PROTESTERS START OPEN SIT-IN INSIDE IRAQI PARLIAMENT

Supporters of Shiite leader Moqtada al-Sadr started an open sit-in protest inside the parliament on July 30 after they breached the building in Baghdad’s fortified Green Zone in the capital Baghdad for the second time in a week. “The open sit-in the parliament was people’s choice,” Ibrahim al-Jabri, director of the Sadrist movement’s office, was quoted as saying by Iraqi News Agency. They were protesting the nomination of Mohammed Shia’ Al-Sudani for the premiership. Al-Sudani’s nomination is opposed by Muqtada al-Sadr, whose party won the last year’s general elections. At least 125 people were injured on July 30 in sporadic clashes between supporters of Muqtada al-Sadr and Iraqi security forces. Following the breaching of its building, Iraq’s parliament session was suspended.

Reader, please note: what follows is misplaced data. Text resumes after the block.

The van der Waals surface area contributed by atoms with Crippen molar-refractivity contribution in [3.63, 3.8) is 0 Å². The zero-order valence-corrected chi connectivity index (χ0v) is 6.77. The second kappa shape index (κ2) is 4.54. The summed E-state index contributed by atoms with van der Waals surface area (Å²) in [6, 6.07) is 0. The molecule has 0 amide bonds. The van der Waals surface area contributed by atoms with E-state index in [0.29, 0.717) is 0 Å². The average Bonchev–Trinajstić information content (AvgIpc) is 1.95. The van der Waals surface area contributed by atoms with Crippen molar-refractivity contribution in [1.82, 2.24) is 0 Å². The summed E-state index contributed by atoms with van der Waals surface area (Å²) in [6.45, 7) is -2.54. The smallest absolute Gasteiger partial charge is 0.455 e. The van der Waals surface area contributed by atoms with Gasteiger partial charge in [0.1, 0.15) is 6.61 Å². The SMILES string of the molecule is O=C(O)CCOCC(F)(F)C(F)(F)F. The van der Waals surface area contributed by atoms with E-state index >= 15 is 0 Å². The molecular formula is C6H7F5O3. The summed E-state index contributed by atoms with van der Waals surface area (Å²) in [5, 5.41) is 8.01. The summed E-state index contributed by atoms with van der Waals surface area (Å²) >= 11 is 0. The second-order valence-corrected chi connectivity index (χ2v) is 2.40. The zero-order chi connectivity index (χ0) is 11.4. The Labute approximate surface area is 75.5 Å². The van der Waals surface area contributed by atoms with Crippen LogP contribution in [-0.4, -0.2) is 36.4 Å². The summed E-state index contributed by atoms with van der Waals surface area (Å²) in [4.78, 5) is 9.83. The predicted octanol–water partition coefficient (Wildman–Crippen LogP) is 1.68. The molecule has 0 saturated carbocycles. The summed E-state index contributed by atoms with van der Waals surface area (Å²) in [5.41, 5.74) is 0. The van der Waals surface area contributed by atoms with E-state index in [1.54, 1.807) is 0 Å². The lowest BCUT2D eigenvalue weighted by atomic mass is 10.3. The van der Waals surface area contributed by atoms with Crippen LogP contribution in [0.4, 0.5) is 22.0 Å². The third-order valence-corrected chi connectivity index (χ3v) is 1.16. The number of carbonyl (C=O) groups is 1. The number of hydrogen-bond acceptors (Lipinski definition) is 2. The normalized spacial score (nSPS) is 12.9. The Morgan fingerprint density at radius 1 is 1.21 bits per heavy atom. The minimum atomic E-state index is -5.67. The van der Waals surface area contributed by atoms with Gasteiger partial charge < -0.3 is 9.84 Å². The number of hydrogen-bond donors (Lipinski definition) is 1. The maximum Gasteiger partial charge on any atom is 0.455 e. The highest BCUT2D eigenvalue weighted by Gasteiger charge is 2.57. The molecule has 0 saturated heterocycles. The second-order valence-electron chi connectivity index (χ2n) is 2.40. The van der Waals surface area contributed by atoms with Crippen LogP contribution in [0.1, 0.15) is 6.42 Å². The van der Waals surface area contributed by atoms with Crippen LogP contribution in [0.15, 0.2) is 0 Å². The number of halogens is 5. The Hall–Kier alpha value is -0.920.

75% VOTERS BOYCOTT TUNISIA’S CONSTITUTION REFERENDUM

The Tunisian Ennahda Movement has announced that the boycott of 75 per cent of those registered on the electoral roll for the referendum on the new Constitution “is evidence that the constitution is popularly rejected and completely null.” The movement added in a statement: “Constitutions are the first social contract and the law of laws, and are only passed with the participation of no less than 50 per cent.” The statement continued: “President Kais Saied utilised all the state capabilities, especially the financial and administrative ones, and depended on the public media, especially the first TV channel, to exclusively promotes his constitutional project. The referendum failed, and therefore the draft Constitution became null, and the 2014 constitution remained in effect despite it being revoked. While its revocation always lacks legitimacy and legality.”

UK GOVT’S ‘HYPOCRISY’ OVER UKRAINE, PALESTINE EXPOSED